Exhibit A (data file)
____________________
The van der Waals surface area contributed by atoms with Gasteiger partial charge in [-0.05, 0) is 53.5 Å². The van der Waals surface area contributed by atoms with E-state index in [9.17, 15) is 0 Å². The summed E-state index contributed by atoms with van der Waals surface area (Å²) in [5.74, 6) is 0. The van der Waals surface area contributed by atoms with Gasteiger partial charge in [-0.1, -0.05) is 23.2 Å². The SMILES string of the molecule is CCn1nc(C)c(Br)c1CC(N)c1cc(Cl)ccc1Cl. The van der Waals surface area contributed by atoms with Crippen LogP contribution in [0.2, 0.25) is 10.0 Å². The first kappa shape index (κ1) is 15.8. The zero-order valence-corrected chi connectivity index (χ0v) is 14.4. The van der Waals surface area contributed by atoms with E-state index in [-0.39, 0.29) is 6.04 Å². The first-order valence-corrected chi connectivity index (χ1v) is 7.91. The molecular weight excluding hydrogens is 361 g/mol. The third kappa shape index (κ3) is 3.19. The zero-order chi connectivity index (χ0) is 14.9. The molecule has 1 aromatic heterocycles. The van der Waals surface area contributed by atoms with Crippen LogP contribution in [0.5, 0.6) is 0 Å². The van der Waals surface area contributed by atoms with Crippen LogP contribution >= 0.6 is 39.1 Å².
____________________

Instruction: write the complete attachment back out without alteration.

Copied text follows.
The van der Waals surface area contributed by atoms with Gasteiger partial charge in [-0.05, 0) is 53.5 Å². The van der Waals surface area contributed by atoms with E-state index in [9.17, 15) is 0 Å². The summed E-state index contributed by atoms with van der Waals surface area (Å²) in [5.74, 6) is 0. The van der Waals surface area contributed by atoms with Gasteiger partial charge in [-0.1, -0.05) is 23.2 Å². The SMILES string of the molecule is CCn1nc(C)c(Br)c1CC(N)c1cc(Cl)ccc1Cl. The van der Waals surface area contributed by atoms with Crippen LogP contribution in [0.2, 0.25) is 10.0 Å². The first kappa shape index (κ1) is 15.8. The zero-order valence-corrected chi connectivity index (χ0v) is 14.4. The van der Waals surface area contributed by atoms with E-state index in [-0.39, 0.29) is 6.04 Å². The first-order valence-corrected chi connectivity index (χ1v) is 7.91. The molecular weight excluding hydrogens is 361 g/mol. The third kappa shape index (κ3) is 3.19. The zero-order chi connectivity index (χ0) is 14.9. The molecule has 1 aromatic heterocycles. The van der Waals surface area contributed by atoms with Crippen LogP contribution in [0.5, 0.6) is 0 Å². The van der Waals surface area contributed by atoms with Crippen LogP contribution >= 0.6 is 39.1 Å².